Dozens celebrate Juneteenth at historic Rosewood Park

Juneteenth is a holiday rooted in the Lone Star State that commemorates the end of slavery. Although the Emancipation Proclamation was signed in 1863, people in Texas were still enslaved for two more years.

“General Granger shows up June 19, 1865 along with 2,000 federal troops and formally announces the end of the war on Texas soil. Among the things he reads is the Emancipation Proclamation,” said Dr. Fred McGhee.

RELATED: Members of Congress introduce bills to make Juneteenth a federal holiday

McGhee has studied Texas history and the facts behind Juneteenth. He says slave owners knew of the Emancipation but refused to abide by it. “Just because you pass a law, you still have to enforce it. So a lot of Southern slaveholders in places like Texas were like ‘Well I still have a crop to get out of the ground,’” he said.


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The message of freedom resonated on that warm June day, however in 2020, many in the Black community still feel Black people are not free yet. For traditional purposes, many gathered at the historic Rosewood Park celebration to talk about it.

“It hurts because I know in 2020 we are still having these issues, we're still facing these demons,” said Austin resident Ingrid Benford, who believes one of those demons is police brutality.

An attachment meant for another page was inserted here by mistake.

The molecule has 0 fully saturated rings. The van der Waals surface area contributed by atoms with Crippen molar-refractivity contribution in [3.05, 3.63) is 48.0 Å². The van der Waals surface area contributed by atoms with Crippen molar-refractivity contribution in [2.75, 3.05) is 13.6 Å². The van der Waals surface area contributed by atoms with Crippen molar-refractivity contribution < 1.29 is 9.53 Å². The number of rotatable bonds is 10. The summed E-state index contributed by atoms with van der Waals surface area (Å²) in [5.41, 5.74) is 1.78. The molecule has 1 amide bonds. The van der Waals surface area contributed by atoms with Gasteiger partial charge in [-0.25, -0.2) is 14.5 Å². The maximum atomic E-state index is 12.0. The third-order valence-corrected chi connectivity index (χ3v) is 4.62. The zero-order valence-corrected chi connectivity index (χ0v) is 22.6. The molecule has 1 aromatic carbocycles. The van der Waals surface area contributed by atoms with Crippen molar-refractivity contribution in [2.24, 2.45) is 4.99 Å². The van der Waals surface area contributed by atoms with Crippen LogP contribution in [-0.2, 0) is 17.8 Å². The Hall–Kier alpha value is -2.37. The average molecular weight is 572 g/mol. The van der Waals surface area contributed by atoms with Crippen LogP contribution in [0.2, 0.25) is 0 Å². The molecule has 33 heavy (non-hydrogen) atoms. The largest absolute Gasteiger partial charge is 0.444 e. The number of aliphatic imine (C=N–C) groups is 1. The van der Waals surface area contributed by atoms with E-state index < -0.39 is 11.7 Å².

RELATED: 93-year-old Fort Worth grandma leads march to make Juneteenth a national holiday

“It brings tears to my eyes because my husband and myself we have boys, we have men 31 and 35, and it very well could be them, it could be my husband,” she said.

“They shot my brother over nine times for no reason, all his charges were dropped, we see he was innocent, and he didn’t have a weapon on him,” resident Cluren Williams said, referring to his brother Lawrence Parrish, who filed a lawsuit against the Austin Police Department last year.

"We've been asking for a civil rights investigation,” said Williams.

RELATED: America marks Juneteenth as protests bring new attention

It is clear this year's Juneteenth is engorged with sentiments on police brutality and the fight for human rights. “People have taken to the streets, COVID-19, economic insecurity, it’s a perfect storm,” said McGhee.

McGhee said the holiday should be more than a celebration, but also a call to action. “This was always a slumbering volcano, a racial powder keg that was always ready to burst,” he said.